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Moon's church to pay in shark poaching

It will give $500,000 to a wildlife fund to help restore damaged habitat after pastor is convicted of illegally catching and selling fish to pet stores.

February 13, 2007|From the Associated Press

SAN FRANCISCO — The church founded by the Rev. Sun Myung Moon will pay $500,000 to restore damaged habitat -- and avoid prosecution -- in the case of a pastor who poached hundreds of baby sharks from San Francisco Bay, federal prosecutors said Monday.

The Unification Church's payment -- part of a "non-prosecution agreement" with the U.S. attorney's office in San Francisco -- will go toward a $1.5-million fund to undo the environmental damage inflicted by the pastor's bizarre scheme.

Kevin Thompson, 48, pastor of the Bay Area Family Church in San Leandro, pleaded guilty in January to enlisting church members in an 11-year operation to illegally catch and sell the undersized leopard sharks to pet stores.

He was sentenced to one year and one day in prison, and ordered to pay $100,000, which also will go toward the wildlife restoration fund.

Four men in the aquarium industry and a commercial fisherman also pleaded guilty to aiding the poaching effort, and will pay a combined $310,000 into the fund. An additional $600,000 will be provided by the state and private foundations.

At least 465 leopard sharks too small to catch legally -- and allegedly thousands more -- were sold to pet distributors throughout the United States, the Netherlands and the United Kingdom.

"Part of what we do in the church is use boats for training with young people," Thompson told authorities in an interview that appears in court documents. "That's part of our faith. That's what Rev. Moon taught us."

The ocean plays an important role in Moon's teaching. He founded his Ocean Church in the 1980s based on the belief that fishing is a holy activity that reflects God's will for humans to have dominion over the sea.

In a recording of a 2003 sermon, Thompson unabashedly told his congregation just how far he believed that dominion extended, boasting that members of what he called the "Ocean Church" had spent more than a decade catching and selling baby leopard sharks to pet stores.

"We want the smaller the better," he said.

Thompson bragged that a fellow church member had discovered a leopard shark pupping ground in mudflats along the bay, and had returned with more than 100 baby sharks. He said pet stores would pay $20 per shark and sell them for home aquariums for $75 each.

Moon himself became excited when he learned about the shark-catching operation, Thompson claimed in the sermon.

"He told me, you know you need 20 boats out there fishing," Thompson said. "He had this big plan drawn out."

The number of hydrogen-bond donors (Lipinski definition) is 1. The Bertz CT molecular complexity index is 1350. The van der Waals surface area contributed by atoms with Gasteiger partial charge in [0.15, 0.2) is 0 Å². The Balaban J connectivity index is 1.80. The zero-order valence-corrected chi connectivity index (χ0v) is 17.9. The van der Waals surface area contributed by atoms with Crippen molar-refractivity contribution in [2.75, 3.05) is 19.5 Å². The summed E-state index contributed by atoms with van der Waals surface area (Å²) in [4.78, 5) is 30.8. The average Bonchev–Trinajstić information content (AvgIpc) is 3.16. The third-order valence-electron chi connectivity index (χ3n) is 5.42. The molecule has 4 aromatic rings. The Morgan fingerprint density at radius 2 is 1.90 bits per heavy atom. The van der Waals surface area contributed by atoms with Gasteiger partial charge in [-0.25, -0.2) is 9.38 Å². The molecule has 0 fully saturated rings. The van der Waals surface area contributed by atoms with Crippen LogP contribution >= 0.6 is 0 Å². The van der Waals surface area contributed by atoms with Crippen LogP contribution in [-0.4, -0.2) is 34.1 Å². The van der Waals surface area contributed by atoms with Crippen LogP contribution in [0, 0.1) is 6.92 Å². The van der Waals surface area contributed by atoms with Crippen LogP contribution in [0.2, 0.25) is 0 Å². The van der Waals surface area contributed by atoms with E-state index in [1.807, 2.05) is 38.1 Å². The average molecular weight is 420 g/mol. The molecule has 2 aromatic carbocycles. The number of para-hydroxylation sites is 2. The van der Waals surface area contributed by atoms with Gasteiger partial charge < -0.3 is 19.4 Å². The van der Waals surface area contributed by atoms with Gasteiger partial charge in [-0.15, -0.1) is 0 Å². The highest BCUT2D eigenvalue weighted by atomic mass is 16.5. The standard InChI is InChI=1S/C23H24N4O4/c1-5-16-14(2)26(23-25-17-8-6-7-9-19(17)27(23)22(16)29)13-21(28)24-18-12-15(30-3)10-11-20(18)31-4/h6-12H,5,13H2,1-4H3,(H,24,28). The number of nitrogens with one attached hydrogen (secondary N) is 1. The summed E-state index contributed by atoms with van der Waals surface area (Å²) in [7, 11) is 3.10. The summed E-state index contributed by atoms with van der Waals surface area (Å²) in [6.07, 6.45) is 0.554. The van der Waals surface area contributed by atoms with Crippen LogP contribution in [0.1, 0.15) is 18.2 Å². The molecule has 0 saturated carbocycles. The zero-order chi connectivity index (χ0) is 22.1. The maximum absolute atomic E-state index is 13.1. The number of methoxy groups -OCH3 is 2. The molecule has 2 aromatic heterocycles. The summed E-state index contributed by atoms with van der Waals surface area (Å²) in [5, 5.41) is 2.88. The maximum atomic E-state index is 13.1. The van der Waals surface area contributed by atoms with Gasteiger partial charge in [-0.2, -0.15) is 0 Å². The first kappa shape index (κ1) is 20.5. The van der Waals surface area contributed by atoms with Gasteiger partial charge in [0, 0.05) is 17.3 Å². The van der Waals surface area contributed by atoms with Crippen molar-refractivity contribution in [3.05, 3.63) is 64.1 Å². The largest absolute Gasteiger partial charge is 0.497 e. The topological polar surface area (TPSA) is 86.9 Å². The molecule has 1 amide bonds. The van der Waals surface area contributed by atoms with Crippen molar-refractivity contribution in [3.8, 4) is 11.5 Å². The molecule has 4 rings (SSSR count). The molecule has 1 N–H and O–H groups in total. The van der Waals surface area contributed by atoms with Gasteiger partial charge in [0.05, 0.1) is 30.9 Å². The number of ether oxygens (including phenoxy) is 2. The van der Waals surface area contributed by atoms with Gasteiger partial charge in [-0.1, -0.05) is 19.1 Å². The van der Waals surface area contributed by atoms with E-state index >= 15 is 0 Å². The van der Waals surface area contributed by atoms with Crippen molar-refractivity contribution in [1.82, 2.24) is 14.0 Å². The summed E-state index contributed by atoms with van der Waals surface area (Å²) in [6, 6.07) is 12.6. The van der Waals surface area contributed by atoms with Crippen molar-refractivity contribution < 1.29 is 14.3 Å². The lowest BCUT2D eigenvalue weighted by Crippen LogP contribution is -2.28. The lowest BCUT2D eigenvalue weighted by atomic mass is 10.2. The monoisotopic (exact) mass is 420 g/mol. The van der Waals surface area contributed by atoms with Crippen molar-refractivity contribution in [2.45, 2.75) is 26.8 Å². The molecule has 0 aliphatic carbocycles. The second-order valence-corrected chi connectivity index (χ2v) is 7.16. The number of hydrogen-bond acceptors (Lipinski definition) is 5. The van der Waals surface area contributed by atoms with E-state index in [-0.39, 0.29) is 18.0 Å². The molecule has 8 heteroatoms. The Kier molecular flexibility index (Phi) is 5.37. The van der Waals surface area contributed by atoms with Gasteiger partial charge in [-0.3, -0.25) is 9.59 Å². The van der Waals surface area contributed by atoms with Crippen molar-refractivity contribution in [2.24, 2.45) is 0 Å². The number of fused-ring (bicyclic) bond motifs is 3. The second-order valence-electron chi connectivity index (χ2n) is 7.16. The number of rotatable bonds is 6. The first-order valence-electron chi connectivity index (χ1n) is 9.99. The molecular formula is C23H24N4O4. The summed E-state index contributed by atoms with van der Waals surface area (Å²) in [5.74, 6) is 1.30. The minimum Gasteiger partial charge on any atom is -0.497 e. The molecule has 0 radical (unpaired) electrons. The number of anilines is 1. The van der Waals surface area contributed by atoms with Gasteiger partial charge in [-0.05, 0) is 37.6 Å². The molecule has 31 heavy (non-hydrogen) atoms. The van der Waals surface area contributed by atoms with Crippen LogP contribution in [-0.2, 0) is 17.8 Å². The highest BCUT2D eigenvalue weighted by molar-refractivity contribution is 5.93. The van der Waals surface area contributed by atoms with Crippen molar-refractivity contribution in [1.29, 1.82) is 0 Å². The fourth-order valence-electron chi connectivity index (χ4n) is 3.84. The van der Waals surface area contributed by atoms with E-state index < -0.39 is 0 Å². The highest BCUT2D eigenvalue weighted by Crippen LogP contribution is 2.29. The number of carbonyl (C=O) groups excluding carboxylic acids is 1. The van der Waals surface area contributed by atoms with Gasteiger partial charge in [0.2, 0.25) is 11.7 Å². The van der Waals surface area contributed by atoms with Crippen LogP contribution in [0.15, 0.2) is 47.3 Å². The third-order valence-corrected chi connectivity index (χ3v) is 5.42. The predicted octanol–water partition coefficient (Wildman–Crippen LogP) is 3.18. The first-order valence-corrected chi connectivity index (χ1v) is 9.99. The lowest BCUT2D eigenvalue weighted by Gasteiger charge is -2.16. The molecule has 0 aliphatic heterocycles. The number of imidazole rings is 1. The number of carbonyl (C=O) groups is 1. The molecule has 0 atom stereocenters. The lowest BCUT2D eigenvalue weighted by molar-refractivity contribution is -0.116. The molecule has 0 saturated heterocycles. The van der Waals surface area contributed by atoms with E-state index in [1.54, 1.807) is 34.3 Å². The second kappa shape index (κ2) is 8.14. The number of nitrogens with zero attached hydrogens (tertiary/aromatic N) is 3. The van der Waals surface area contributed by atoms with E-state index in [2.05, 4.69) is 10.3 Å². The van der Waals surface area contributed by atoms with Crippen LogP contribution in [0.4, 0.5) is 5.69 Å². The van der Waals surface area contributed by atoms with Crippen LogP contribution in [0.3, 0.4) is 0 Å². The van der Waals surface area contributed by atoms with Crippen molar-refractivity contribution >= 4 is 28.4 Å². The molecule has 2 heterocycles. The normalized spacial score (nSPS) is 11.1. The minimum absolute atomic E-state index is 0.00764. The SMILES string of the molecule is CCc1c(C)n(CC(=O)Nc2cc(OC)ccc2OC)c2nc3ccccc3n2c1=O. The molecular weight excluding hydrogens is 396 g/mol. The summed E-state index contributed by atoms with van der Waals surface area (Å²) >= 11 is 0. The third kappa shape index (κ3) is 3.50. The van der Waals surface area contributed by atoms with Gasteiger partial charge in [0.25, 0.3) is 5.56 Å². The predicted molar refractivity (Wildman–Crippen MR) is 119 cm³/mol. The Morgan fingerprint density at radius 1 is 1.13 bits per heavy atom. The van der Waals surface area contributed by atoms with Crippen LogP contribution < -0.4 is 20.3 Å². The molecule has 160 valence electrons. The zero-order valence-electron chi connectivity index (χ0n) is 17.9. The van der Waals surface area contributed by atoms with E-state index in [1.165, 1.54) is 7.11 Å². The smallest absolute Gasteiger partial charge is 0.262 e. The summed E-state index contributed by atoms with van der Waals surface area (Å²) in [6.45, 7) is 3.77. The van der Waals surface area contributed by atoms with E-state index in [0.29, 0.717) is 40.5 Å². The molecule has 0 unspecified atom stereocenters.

Moon "did not have any kind of personal knowledge or involvement with the details or the particulars" of Thompson's operation, said the Rev. Phillip Schanker, a spokesman for the church.

He said any conversation that may have taken place would have been in the context of Thompson having a casual conversation with his 87-year-old spiritual leader about fishing, an activity they both enjoyed.

In a statement, the Rev. Michael Jenkins, president of the Unification Church of America, said the church was not aware that Thompson was engaged in illegal activity.

"The church did not direct and does not condone such conduct," Jenkins said.

The Unification Church was contributing money to the restoration fund "to make something positive of this unfortunate circumstance," he said.

Thompson has resigned from his position as church pastor, Jenkins said.

California leopard sharks, which can take 13 years to reach maturity, live as long as 30 years, and are protected under a state law that prohibits the commercial catching of specimens under 36 inches long.

Prosecutors said federal wildlife agents seized sharks ranging from 8 1/2 inches to 17 1/2 inches in length.

The charges resulted from an investigation that followed the 2003 conviction of a pet distributor in Miami who was caught with more than a dozen leopard sharks from California, according to federal prosecutors.

Seven of the 19 baby leopard sharks confiscated during the two-year investigation died, the U.S. attorney's office said. Three are on exhibit at the Monterey Bay Aquarium, and nine were returned to the wild in the summer of 2004.

The other five defendants who pleaded guilty are Ira Gass, 53, of Azusa; Hiroshi Ishikawa, 36, of San Leandro, Calif.; Sion Lim, 39, of San Francisco; John Newberry, 34, of Hayward, Calif.; and Vincent Ng, 43, of Oakland.

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